Kenya’s All-Share Index rose 0.5 percent to 67.27 in Nairobi, extending its gain this quarter to 12 percent.
The Nigerian Stock Exchange All-Share Index fell for the second straight day, down less than 0.1 percent to 21,347.17 in Lagos, according to an e-mailed statement from the bourse. Mauritius’s SEMDEX Index slid 0.3 percent to 1,784.19 in Port Louis. The FTSE/Namibia Overall Index declined for a fourth consecutive day, retreating 0.2 percent to 896.74 in Windhoek.
The following shares rose or fell in sub-Saharan Africa, excluding South Africa. Stock symbols are in parentheses.
Diamond Trust Bank Kenya Ltd. (DTKL KN), the country’s sixth-biggest lender, gained 4 percent to 104 shillings, the highest since Aug. 8, before a planned sale of the shares at a discount to the current price.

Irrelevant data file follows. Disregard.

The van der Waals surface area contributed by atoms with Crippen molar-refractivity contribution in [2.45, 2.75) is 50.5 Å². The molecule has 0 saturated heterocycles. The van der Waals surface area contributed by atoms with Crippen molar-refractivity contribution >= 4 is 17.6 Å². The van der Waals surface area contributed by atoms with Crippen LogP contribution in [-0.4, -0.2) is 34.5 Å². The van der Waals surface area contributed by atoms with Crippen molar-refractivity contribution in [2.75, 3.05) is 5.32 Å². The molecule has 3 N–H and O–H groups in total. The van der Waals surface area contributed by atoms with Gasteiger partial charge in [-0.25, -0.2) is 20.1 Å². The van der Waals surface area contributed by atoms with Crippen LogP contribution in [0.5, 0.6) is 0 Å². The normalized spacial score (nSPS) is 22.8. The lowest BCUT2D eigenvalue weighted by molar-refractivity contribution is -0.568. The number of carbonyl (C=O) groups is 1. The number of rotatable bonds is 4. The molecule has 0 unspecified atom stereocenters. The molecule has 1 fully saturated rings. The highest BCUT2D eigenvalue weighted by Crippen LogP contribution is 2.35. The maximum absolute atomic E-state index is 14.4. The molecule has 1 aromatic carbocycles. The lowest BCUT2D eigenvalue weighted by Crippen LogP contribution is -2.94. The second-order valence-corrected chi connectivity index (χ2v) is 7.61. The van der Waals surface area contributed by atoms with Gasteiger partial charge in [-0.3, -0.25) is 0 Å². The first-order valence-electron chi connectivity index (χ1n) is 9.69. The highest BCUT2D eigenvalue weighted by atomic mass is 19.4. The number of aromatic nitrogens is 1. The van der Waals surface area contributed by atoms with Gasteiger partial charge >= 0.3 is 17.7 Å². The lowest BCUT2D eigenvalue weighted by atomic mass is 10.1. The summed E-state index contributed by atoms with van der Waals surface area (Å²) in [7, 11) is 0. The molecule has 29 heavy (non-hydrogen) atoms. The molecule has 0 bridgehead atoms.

“It’s an attractive discount compared to the prevailing market prices,” Gregory Waweru, head of corporate advisory for Kestrel Capital East Africa Ltd., said by phone from Nairobi, the capital. “Investors are in the market trying to be on the shareholder list by the book closure date.”
KenolKobil Ltd. (KNOC KN), Kenya’s biggest oil marketer by market value, rose for a third day, advancing 2.6 percent to 15.95 shillings, the highest close on record since at least May 1997, after Trafigura Baheer’s Puma Energy Ltd. made a takeover proposal and the company was awarded two tenders to deliver fuel in July and August. The award comes a day after the company won a bid to deliver two cargoes of Murban crude in August.
Kenya Electricity Generating Co. (KEGC KN), the East African nation’s biggest power producer, gained for a third day, increasing 1.1 percent to 8.85 shillings, as the company boosted its hydropower installed capacity, reducing reliance on expensive sources in energy production.